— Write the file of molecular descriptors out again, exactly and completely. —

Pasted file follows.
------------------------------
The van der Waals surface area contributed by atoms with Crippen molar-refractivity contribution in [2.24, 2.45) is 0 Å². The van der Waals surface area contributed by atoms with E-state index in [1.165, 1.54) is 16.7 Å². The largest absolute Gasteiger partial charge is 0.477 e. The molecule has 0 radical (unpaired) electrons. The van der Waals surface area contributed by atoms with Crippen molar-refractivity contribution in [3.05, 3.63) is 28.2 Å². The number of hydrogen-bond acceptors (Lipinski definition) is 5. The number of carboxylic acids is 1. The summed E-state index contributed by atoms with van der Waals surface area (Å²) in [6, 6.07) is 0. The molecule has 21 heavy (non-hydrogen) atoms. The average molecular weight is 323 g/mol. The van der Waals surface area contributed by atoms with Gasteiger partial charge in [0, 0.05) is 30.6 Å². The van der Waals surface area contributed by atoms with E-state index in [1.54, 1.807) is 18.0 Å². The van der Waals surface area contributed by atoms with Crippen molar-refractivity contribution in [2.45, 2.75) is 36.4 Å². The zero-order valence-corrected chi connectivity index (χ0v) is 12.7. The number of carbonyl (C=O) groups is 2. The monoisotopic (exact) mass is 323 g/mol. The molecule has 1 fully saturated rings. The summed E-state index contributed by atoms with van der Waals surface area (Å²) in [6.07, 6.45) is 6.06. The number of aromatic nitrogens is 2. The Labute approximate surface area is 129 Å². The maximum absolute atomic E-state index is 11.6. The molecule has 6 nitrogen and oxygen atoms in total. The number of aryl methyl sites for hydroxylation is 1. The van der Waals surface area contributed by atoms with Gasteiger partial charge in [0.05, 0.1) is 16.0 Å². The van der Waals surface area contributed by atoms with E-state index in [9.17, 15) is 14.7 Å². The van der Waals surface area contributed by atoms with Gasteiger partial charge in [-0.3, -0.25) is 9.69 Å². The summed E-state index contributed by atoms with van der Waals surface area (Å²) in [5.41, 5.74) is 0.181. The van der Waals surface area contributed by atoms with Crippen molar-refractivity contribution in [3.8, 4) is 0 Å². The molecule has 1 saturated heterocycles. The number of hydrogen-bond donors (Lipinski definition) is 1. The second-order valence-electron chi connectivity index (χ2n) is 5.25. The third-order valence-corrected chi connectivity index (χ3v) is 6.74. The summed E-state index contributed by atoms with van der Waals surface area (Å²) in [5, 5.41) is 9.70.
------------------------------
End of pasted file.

The van der Waals surface area contributed by atoms with Crippen molar-refractivity contribution in [2.24, 2.45) is 0 Å². The van der Waals surface area contributed by atoms with E-state index in [1.165, 1.54) is 16.7 Å². The largest absolute Gasteiger partial charge is 0.477 e. The molecule has 0 radical (unpaired) electrons. The van der Waals surface area contributed by atoms with Crippen molar-refractivity contribution in [3.05, 3.63) is 28.2 Å². The number of hydrogen-bond acceptors (Lipinski definition) is 5. The number of carboxylic acids is 1. The summed E-state index contributed by atoms with van der Waals surface area (Å²) in [6, 6.07) is 0. The molecule has 21 heavy (non-hydrogen) atoms. The average molecular weight is 323 g/mol. The van der Waals surface area contributed by atoms with Gasteiger partial charge in [0, 0.05) is 30.6 Å². The van der Waals surface area contributed by atoms with E-state index in [1.54, 1.807) is 18.0 Å². The van der Waals surface area contributed by atoms with Crippen molar-refractivity contribution in [2.45, 2.75) is 36.4 Å². The zero-order valence-corrected chi connectivity index (χ0v) is 12.7. The number of carbonyl (C=O) groups is 2. The monoisotopic (exact) mass is 323 g/mol. The molecule has 1 fully saturated rings. The summed E-state index contributed by atoms with van der Waals surface area (Å²) in [6.07, 6.45) is 6.06. The number of aromatic nitrogens is 2. The Labute approximate surface area is 129 Å². The maximum absolute atomic E-state index is 11.6. The molecule has 6 nitrogen and oxygen atoms in total. The number of aryl methyl sites for hydroxylation is 1. The van der Waals surface area contributed by atoms with Gasteiger partial charge in [0.05, 0.1) is 16.0 Å². The van der Waals surface area contributed by atoms with E-state index in [9.17, 15) is 14.7 Å². The van der Waals surface area contributed by atoms with Gasteiger partial charge in [-0.3, -0.25) is 9.69 Å². The summed E-state index contributed by atoms with van der Waals surface area (Å²) in [5.41, 5.74) is 0.181. The van der Waals surface area contributed by atoms with Crippen molar-refractivity contribution in [3.8, 4) is 0 Å². The molecule has 1 saturated heterocycles. The number of hydrogen-bond donors (Lipinski definition) is 1. The second-order valence-electron chi connectivity index (χ2n) is 5.25. The third-order valence-corrected chi connectivity index (χ3v) is 6.74. The summed E-state index contributed by atoms with van der Waals surface area (Å²) in [5, 5.41) is 9.70.